As lasting symbols of the club’s sustained Premier League stay during the previous decade, Charlton Athletic’s Jason Euell and manager Chris Powell are key protagonists in the current uprising of the South Londoners.
Sharing many career experiences with his long-time friend and former teammate Powell, Jason is back with the Addicks and providing his valuable nous to a talented young squad topping the League One table.
The 34-year-old ex-Wimbledon star represents the ‘good old days’ as well as the exciting here and now at the club, and along with his gaffer he also bears the imprint of old and new when it comes to music.
“Powelly’s a bit like myself in the respect that he’s ‘old school, new school’. He’s a little bit of a different era to me but he likes stuff like Barry White, D’Influence, some new jack swing music too.
“There’ll be times in the car when there’ll be old school garage on, or some soul or funk. Myself I like a lot of the old school garage music, besides that Jay-Z is one of my favourites, as well as Kanye (West), Drake and Wretch 32.
“I’m not into ‘technoey, housey, bang, bang, bang’ sort of stuff!”
Lambeth-born former Jamaican international Jason recalled his first record bought, although he briefly mixed up his seasoned songtresses in the process!
“It wasn’t even a record actually it was a tape and it was Paula Abdul…no it was Gloria Estefan, with Miami Sound Machine. I’m trying to think how old I was at the time (after being prompted by myself that he may have been 28)…probably 10 or 11!”
Traditionally a striker, he has gone on to spend time in midfield and utilising his predominantly top flight experience and versatility is an undeniable characteristic and selling point of the Jason Euell of today.
After five years at Charlton from 2001 to 2006 under Alan Curbishley’s management, Jason returned to the club this summer and soon found that he was deemed not to be exempt from the customary initiation procedure of singing for the new colleagues.
“I’ve managed to get away with it most of my career but they tried to get me to do it at Charlton this year. I said ‘I’ve been at the club before, I’m not new’ but in the end I did Usher ‘Hey Daddy (Daddy’s Home)’, the Juelz Santana remix of it.
“I used the iPod and just turned it down when it came to one of Usher’s bits so they said I was cheating with it!”
There are a number of players at the club still in the primary stages of their professional careers, as well as more accustomed pros such as Andy Hughes, Leon Cort and Gary Doherty to name but three.
Nevertheless though that ‘old school, new school’ theme (referenced to in this article’s title with a famous Notorious B.I.G. lyric) makes for a positive blend both on and off the field of play.
“It’s a young squad but everyone is on pretty much the same vibe. A lot are into funky house, old school garage and a couple of pop songs that are ‘love to hate’ ones.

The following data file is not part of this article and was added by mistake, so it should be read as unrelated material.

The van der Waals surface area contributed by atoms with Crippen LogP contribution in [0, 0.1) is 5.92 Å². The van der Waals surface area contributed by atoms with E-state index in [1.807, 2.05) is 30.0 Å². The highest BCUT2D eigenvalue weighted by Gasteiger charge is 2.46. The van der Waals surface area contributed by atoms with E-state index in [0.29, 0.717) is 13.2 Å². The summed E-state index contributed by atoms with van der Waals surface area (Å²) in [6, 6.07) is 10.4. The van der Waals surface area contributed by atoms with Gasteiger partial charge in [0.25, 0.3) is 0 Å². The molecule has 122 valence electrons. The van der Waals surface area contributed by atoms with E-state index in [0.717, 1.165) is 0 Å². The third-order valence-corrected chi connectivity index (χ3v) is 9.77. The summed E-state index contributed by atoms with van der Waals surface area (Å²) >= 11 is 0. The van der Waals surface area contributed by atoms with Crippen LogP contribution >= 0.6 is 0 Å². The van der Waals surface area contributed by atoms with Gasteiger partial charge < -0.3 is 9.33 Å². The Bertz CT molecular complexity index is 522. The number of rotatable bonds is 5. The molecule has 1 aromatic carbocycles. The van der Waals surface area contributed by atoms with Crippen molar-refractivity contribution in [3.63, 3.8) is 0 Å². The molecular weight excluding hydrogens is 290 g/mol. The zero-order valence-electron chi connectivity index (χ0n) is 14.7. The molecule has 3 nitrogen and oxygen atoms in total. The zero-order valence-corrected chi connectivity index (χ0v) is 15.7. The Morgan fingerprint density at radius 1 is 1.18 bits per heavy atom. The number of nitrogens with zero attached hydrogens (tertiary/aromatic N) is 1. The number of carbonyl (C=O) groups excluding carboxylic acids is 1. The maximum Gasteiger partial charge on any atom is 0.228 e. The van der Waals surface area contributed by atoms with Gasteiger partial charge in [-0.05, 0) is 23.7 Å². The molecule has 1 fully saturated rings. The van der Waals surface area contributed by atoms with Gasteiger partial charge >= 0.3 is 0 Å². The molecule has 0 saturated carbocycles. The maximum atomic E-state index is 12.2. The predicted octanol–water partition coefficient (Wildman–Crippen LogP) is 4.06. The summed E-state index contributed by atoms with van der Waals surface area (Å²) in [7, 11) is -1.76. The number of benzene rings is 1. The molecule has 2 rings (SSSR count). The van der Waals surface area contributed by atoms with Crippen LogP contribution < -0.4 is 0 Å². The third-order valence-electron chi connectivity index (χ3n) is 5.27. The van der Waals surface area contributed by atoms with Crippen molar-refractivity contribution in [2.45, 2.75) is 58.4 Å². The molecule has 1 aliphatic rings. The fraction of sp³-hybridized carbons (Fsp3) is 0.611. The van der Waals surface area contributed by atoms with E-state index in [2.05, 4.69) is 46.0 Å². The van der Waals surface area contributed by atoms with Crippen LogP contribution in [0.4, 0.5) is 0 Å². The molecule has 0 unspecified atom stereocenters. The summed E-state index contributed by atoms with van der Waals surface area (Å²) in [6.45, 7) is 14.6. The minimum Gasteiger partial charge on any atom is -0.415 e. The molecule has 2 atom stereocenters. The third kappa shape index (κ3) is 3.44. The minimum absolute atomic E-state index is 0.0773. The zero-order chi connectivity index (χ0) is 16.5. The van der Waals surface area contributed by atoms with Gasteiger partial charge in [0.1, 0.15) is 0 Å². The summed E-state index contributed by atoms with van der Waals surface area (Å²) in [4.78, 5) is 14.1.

“(In charge of the changing room music) there’s myself, Bradley (Wright-Phillips), the physio Erol Umut, Johnnie Jackson, Danny Green sometimes too. A few put theirs on, it’s quite flexible.”
In late June, ex-Middlesbrough FA Cup final keeper (and current goalkeeping coach at Charlton) Ben Roberts spoke to the site, describing the music played while holidaying with former Addicks defender Jon Fortune and Jason during their time at the club in the top division.
Shortly before interviewing Jason I heard from Ben who was full of praise for his friend but was not so complimentary about his musical preferences, predicting that Canadian rapper Drake would be mentioned very quickly in his list of favourites!
In turn it would of course only be fair to hear what Jason thought to Ben’s music.
“Ben’s into the kind of bands that will play somewhere like Brixton Academy, the ones who’ve built up a bit of a following. He’s a bit of a Kings Of Leon kind of man but then he’ll pull out a band I don’t know at all.”
Of his numerous colleagues during a career which began with Joe Kinnear’s Wimbledon, Jason told of how a Norwegian defender, a Dons staff member and a midfielder still going strong today at 38 came together to form a band by the name of APA.
“When I was at Wimbledon, Trond Andersen, the old training ground manager (Chris Perry, not the ex-Dons defender of the same name) and Gareth Ainsworth formed a rock band. Gareth did the singing, Trond on guitar and Chris on the drums.”
Additionally, a teammate from those Premiership days with Charlton, known by many for his time as a midfielder with the Danish national team, Bolton and Fulham, often put another of his talents to use.
“Claus Jensen used to play guitar, if ever there was one around on nights out he would get up and play it. I remember the first time, it was on pre-season in Sweden when we were out in the evening.”
The delve into musically-minded players Jason has worked with finishes up with one from his Middlesbrough stay, and it is a defender who is the polar opposite of a shrinking violet!